On May 23rd, YWiB Vancouver brought together a diverse and dynamic group of entrepreneurs for an invigorating conversation on a hot topic for entrepreneurs and freelancers—side hustles. The panel included fashion, lifestyle and entertainment blogger and vlogger Samantha Sito, food, nutrition, and health entraordinare Ana Arreola of Lola’s Churro Bar, digital tech and new media innovator Hamilton Ofiyai of Hypekraft and House of Gul, designer, developer, and real estate investor John Chan of Dayboard and 2x, and designer and ethical clothing advocate Kelsey Adair of Bare Knitwear. The side hustlers shared their stories and insights on launching their ideas, dealing with the highs and lows of running a self-started business, creating their own career opportunities, and more.
On Getting Started
It was our panelists’ passions for what they were aiming to create that was the prime instigator in launching their passion projects into side businesses. In Ana’s case, rather than the actual task of making churros, it was the purpose of bringing her grandma Lola’s recipes to fruition than fuelled her. For Kelsey, thinking about what she wanted do with her extra time in the week is what led her to begin Bare Knitwear.
Prior to launching a side hustle, John advises budding self-starters to ask themselves why they want to it, for having confidence in what you are good at doing and what you love to do will give you a strong base to build from.
On Finding Mentors
When embarking on new and uncharted paths, the panelists could not have navigated through without the guidance of their mentors. In Hamilton’s experience, forming companionships with people he meets along his career journey is the best course of action. He sees the value in listening to his mentors’ stories and absorbing their unique views in order to help him not only in his work, but in his life in general. He strives to develop balanced relationships instead of viewing mentorship as a give and take exchange. Similarly, John remarks on how people are generally very generous with their time, so making it a regular habit to maintain consistent follow-up throughout the mentorship is important to show respect for their given time. In terms of who our panelists call their mentors, Samantha’s best mentors are within her peer group, spanning from professionals in event management and entertainment reporting, as she believes friendships and mentors go hand in hand.
On Staying Motivated
Having a solid support network—of family, friends, partners, and co-founders—was crucial to helping them stay driven with their side projects. Ana relies on her support team of her family, her husband, and Vancouver’s maker community as she wears her many hats. Samantha gives credit to her support system for always bringing her back down to earth, as well as to her Google calendar for keeping her organized. Additionally, Samantha derives motivation from her side gigs to strengthen her diversified career trajectory. In her experience balancing her content creation projects with her 9-5 job, Samantha has found that that skills she has gained from having a side hustle helps her do better work in her full-time role, as well as makes her even more valuable to her employer and colleagues. Samantha feels it’s key to be a balanced and well-rounded person in order to stay happy and fulfilled and to ultimately have her business succeed.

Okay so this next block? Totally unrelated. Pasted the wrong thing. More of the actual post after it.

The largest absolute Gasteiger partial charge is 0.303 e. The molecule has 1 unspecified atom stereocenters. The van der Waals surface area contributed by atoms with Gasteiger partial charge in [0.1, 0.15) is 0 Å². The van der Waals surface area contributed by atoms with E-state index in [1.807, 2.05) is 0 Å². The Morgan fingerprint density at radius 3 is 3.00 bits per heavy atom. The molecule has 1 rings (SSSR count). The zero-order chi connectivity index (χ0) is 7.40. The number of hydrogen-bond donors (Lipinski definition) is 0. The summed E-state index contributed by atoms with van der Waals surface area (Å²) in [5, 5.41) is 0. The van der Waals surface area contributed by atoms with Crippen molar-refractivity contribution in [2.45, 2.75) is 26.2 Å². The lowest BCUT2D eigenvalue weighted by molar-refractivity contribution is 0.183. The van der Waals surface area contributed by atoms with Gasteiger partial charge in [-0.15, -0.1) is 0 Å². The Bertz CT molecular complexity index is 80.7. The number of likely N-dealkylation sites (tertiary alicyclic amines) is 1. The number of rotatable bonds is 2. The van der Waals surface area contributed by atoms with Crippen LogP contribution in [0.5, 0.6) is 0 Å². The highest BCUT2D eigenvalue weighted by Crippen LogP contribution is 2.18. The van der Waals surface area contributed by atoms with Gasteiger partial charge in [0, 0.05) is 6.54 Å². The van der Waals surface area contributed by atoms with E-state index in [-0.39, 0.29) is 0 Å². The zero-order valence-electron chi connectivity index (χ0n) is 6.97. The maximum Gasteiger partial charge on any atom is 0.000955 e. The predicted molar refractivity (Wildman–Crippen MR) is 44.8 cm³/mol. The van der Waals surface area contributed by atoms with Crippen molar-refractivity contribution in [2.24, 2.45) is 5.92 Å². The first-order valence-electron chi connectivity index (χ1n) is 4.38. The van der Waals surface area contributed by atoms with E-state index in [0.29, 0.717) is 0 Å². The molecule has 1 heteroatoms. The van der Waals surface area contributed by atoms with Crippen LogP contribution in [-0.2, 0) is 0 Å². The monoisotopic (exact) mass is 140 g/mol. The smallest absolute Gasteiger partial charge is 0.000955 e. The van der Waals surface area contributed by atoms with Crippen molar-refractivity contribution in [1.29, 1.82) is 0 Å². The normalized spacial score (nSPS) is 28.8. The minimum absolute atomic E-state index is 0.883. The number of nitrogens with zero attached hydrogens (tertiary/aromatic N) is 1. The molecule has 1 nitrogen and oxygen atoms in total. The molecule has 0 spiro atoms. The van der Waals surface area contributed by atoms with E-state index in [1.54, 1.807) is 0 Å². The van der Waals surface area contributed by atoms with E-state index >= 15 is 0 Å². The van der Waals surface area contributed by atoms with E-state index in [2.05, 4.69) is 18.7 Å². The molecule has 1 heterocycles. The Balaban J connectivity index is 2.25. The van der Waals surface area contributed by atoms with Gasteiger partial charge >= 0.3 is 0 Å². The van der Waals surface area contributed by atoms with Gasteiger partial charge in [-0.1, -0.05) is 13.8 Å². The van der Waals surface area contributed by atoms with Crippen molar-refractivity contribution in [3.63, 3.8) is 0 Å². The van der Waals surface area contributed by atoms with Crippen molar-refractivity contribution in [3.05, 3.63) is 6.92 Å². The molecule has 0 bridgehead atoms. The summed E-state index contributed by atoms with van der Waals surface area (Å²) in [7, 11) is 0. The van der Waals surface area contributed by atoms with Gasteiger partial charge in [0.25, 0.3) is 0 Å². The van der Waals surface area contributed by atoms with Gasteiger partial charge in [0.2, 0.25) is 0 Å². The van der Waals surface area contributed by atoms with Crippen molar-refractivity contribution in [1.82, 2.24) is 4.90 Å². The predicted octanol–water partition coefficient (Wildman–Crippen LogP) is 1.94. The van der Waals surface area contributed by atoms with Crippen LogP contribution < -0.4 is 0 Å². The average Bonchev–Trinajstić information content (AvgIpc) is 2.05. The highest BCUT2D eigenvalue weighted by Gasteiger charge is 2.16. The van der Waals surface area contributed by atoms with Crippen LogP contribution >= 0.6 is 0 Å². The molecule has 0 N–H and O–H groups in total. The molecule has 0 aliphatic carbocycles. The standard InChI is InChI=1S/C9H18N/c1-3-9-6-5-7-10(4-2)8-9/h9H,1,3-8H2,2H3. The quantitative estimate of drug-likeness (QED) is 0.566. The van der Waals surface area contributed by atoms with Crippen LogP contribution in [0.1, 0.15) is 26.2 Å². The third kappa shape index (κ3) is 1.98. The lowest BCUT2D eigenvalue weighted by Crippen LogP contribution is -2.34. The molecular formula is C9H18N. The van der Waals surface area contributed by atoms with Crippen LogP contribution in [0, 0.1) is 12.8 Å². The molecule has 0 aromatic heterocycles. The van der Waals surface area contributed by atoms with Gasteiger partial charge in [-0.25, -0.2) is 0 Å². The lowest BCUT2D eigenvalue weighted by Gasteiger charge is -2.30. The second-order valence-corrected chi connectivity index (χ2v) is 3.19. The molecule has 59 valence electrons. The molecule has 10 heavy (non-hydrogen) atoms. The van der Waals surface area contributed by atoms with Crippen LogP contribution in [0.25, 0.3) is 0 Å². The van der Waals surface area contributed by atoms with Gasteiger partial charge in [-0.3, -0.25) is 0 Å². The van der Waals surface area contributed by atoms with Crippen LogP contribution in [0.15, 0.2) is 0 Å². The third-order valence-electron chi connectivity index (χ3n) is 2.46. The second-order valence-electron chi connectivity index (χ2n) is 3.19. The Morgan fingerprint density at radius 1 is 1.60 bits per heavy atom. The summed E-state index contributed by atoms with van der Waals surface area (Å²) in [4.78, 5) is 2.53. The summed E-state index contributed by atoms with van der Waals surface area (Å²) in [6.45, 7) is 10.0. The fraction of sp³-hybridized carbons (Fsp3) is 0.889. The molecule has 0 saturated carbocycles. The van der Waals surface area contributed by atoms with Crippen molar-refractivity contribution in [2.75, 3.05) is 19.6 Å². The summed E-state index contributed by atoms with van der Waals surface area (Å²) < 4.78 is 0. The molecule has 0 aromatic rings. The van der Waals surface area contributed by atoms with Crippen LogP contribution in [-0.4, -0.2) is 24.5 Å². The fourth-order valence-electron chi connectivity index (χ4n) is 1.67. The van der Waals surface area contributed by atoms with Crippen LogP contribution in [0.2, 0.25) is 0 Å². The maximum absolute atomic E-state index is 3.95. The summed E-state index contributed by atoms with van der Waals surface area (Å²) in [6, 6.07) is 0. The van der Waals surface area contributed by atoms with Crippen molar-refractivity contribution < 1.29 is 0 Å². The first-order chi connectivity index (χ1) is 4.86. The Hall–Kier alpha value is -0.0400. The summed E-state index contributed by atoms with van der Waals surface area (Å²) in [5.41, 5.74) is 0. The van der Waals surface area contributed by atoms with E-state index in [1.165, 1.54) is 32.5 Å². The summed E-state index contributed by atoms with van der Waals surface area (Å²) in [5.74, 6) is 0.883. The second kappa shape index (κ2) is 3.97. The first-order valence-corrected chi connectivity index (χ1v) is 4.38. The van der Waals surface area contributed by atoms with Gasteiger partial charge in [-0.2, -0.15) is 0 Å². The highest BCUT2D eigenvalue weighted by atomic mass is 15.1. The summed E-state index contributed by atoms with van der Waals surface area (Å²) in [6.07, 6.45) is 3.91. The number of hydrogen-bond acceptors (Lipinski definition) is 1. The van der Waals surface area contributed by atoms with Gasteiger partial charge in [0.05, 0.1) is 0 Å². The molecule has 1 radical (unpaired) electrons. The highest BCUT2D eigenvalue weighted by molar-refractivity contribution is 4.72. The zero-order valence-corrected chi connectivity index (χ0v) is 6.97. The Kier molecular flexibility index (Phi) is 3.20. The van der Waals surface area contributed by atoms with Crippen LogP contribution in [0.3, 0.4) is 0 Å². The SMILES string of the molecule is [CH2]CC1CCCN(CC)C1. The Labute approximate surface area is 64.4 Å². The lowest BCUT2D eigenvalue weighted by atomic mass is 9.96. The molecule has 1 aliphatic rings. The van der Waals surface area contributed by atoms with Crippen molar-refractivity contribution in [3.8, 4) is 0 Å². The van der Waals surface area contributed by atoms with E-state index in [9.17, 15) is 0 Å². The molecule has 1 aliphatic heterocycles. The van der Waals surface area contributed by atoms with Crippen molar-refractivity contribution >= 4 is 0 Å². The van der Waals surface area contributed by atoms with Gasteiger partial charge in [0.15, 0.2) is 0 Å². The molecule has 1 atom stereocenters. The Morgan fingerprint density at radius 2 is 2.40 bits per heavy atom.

On Dealing with Setbacks
Embarking on a side hustle opens you up to a world where obstacles are inevitable, mistakes are aplenty, and failure is always a looming fear. Despite this, our panelists offered much optimistic perspective when it comes to handling and persisting through challenges and hardships. Instead of allowing failure and the possibility of it to become part of your identity, John believes that deriving lessons from bad event is beneficial to the learning and growth process, as part of the journey is the side hustle of trying new things. John’s approach to handling yourself when the going gets rough is to not let the lows get too low, and don’t let the highs get too high, which is a perspective shared by Hamilton, who tries to maintain a happy-medium response to celebrating good times and overcoming bad times. For Kelsey, it’s important to look forward to the next season, to keep going no matter what, and to remember why you started in the first place, as that will be your compass. Samantha remarked that life works in weird ways to force you into low points so that you emerge with an evolved perspective when the next door opens up. For Ana, when it all hits the fan, she strives to keep composed, make the best of the situation at hand, and look for the light and laughter, which sometimes means putting on some gangster rap and handing it!
Do you have a side hustle or are planning on starting one? Let us know! To join us at an upcoming event, check out our Facebook page for the latest updates. We can’t wait to meet you!
Featured image by boxnotbox via Instagram
Elizabeth Rosalyn The is the Communications Coordinator for YWiB Vancouver's events team. Currently, she is the content & social media specialist at Rise People, a digital HR software company that brings HR, payroll, and benefits together in an all-in-one people platform.
A lover of stories, she lives to explore and write about the arts, music, entertainment, travel, and culture, all while sipping on a cup of earl grey tea. She is one of the founding directors for the pop culture & lifestyle magazine, The Hudsucker. Visit her personal blog at Elizabeth Rosalyn.